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Mother with two children by two fathers wants to know if her new husband can adopt them

Your Question:
i have two sons both have different fathers they are ages 4 and 2 my oldest sons father was never in his life and is trying to come back now i let him see him a few times and everytime something went wrong he can't keep a job and couch hops so i never allowed overnights my younger sons father never even tries to contact me at all even when he sees us in public he does not come to see his son i am now married to a man in the military he would like to adopt my kids and he is a good father i want to know if i can strip them of their parental rights and if i can't can i move out of state with my husband for the military without full custody of some kind.

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My Answer:

Thanks for writing.

In your additional emails, you wrote:

  • The father of your older boy has only seen the child a handful of times. The child calls your husband "Dad" and calls his biological father by his first name.

  • The older boy's father has another child who is in the custody of child services. The child was removed from the mother, and child services won't release custody to your husband.

So, here's the deal... you obviously picked lousy guys with whom to have kids, as I'm sure you'll agree. You describe your husband as a good man and good father. I hope that's the case, because these kids need stability and consistency for the next 15 years or so.

I'm going to assume that you weren't married to either of the fathers.

You should be able to move without a problem, if what you're describing is the complete picture. I would suggest that you plan your move before planning any adoption. Unless there are court orders existing that give either father any custody or visitation, you are free to move and you don't need the court's permission.

If there are court orders existing that give either father custody or visitation, then you should notify that father of your intent to move. 45 days notice is plenty. Then, it's up to the father to go to court to try to stop you. But if the older kid's father is behind in child support, he doesn't have much chance of a court taking him too seriously. If he files something trying to block you, you can just file for contempt on non-payment of child support. He may be interested in dropping his action if you drop yours.

I'm normally a strong advocate AGAINST move-aways because it rips kids away from parents. But, you describe that you picked two losers as fathers, and neither one is bonded with their respective children. In light of that, it seems best for the two kids to put long-distance between that mess and the stability you're now trying to create with your husband.

I think that once you're in a new community and settled, and your husband has been around for another year or two, that would be a sensible time to start the adoption process.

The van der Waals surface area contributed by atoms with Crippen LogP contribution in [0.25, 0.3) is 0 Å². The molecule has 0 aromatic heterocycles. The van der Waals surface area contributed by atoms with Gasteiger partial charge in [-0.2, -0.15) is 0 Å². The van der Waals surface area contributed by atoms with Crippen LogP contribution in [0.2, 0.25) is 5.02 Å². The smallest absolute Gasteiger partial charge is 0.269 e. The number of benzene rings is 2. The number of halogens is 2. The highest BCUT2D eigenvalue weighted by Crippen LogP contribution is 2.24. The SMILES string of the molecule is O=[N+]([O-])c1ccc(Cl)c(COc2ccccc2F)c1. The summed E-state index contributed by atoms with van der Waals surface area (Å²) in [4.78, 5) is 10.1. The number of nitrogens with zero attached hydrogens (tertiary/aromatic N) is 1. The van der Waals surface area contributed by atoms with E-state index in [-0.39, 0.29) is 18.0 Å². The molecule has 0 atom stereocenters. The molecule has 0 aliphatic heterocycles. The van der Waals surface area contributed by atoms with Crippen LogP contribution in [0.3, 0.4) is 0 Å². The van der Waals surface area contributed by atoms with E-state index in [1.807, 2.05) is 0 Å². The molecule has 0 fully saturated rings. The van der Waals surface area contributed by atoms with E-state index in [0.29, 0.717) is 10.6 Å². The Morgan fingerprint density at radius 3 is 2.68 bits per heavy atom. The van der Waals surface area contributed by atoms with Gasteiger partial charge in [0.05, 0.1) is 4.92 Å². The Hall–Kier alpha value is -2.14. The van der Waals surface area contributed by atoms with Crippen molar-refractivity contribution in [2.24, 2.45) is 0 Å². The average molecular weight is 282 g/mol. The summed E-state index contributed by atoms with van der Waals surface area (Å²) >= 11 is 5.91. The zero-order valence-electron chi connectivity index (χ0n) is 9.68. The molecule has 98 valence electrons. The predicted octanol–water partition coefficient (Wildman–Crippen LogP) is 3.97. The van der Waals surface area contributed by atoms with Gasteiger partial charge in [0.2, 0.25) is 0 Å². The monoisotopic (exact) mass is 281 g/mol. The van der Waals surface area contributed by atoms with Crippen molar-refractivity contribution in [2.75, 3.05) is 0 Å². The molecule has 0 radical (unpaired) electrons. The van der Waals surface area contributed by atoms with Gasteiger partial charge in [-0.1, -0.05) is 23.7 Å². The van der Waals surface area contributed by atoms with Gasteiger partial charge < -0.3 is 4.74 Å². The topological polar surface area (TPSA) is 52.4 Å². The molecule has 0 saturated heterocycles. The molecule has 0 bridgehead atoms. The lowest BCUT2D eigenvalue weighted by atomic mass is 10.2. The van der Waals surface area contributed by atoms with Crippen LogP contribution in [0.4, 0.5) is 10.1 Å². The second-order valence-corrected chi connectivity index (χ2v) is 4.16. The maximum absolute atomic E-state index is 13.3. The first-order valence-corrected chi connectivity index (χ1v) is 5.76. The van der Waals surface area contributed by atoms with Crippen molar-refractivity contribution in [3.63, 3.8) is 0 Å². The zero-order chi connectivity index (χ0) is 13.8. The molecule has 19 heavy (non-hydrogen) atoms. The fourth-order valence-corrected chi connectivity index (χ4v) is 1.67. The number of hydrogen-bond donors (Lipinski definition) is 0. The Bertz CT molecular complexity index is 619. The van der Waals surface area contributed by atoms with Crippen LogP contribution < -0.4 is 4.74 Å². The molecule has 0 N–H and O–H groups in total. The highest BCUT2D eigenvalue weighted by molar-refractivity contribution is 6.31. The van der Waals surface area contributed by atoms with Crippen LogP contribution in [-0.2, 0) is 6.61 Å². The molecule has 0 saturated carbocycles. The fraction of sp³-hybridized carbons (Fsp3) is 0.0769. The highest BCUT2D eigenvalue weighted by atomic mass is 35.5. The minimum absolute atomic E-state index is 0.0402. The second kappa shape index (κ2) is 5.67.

I would imagine that your husband should be able to adopt your younger son without much difficulty. It will require the father to relinquish his parental rights, which it sounds like he should do willingly and voluntarily. Then, he's done forever. If he doesn't give up his rights, then he should be paying you child support, and you may want to get orders for that. That could encourage him to give up the rights that you claim he has completely ignored for 2+ years.

I think the older kid's biological father is the more difficult thing. You describe him mostly as a messed-up guy, but not a mean guy. It's unfortunate that he's missing the opportunity to help raise his child. I waffle on keeping the door open, in the event that he cleans up his act.

I've heard that a court will not strip parental rights unless a parent has shown NO interest in the child (e.g., your younger son) or if the court is convinced that a parent cannot ever become a good parent. So, you may have a more difficult fight there, if the older boy's father still wants to be involved (at whatever minimal level).

That said... in reality, your husband is raising these boys, and I hope you have a wonderful marriage that will last throughout their childhood. Also, in reality, you have sole custody (i.e., called "de facto"). You may not currently have a piece of paper saying both those things, but in reality, it's already occurring. So don't worry too much about official titles and official papers.

So, for the older boy, I encourage you to think really hard about completely severing the tie to the biological father. It may be enough for you and your husband to KNOW who is daddy, without causing tremendous pain to the biological father. That's a decision only you and your husband can make.

Of course, you can always offer to the older kid's dad that you'll keep him connected to the child as much as what's occurred in the past... and he eliminates the burden of child support if he lets your husband adopt the kid. Maybe he'll go for that, and then you can control the contact between him and your son to occur only when the father has his head on straight and his act together.

Tough call either way.

Good luck with everything.


This website gives common sense advice that is not intended to act as legal guidance nor psychological guidance. The author is neither an attorney nor licensed psychologist. For specific legal guidance or specific psychological guidance, consult with a licensed professional.

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